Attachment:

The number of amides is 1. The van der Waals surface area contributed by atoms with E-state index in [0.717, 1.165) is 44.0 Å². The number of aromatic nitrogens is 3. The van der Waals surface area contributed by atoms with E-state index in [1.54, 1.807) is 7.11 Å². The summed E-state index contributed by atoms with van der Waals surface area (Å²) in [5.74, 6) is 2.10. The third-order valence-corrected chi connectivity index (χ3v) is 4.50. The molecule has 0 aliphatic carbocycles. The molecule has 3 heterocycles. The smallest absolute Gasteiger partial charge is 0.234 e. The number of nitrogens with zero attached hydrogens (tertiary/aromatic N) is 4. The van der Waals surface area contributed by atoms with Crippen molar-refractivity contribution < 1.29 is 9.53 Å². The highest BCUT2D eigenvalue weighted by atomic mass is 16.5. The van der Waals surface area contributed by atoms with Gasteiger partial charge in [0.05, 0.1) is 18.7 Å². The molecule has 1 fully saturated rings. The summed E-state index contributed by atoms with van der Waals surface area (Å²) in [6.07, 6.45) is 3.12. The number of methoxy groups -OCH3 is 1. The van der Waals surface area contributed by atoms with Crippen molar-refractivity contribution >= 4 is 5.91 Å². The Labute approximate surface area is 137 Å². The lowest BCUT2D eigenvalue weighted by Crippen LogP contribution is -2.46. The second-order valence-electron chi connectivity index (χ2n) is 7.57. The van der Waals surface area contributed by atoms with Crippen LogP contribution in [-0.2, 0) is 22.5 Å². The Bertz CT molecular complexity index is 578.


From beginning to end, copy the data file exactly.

The number of amides is 1. The van der Waals surface area contributed by atoms with E-state index in [0.717, 1.165) is 44.0 Å². The number of aromatic nitrogens is 3. The van der Waals surface area contributed by atoms with E-state index in [1.54, 1.807) is 7.11 Å². The summed E-state index contributed by atoms with van der Waals surface area (Å²) in [5.74, 6) is 2.10. The third-order valence-corrected chi connectivity index (χ3v) is 4.50. The molecule has 0 aliphatic carbocycles. The molecule has 3 heterocycles. The smallest absolute Gasteiger partial charge is 0.234 e. The number of nitrogens with zero attached hydrogens (tertiary/aromatic N) is 4. The van der Waals surface area contributed by atoms with Crippen molar-refractivity contribution < 1.29 is 9.53 Å². The highest BCUT2D eigenvalue weighted by atomic mass is 16.5. The van der Waals surface area contributed by atoms with Gasteiger partial charge in [0.05, 0.1) is 18.7 Å². The molecule has 1 fully saturated rings. The summed E-state index contributed by atoms with van der Waals surface area (Å²) in [6.07, 6.45) is 3.12. The number of methoxy groups -OCH3 is 1. The van der Waals surface area contributed by atoms with Crippen molar-refractivity contribution >= 4 is 5.91 Å². The Labute approximate surface area is 137 Å². The lowest BCUT2D eigenvalue weighted by Crippen LogP contribution is -2.46. The second-order valence-electron chi connectivity index (χ2n) is 7.57. The van der Waals surface area contributed by atoms with Crippen LogP contribution in [-0.2, 0) is 22.5 Å². The Bertz CT molecular complexity index is 578.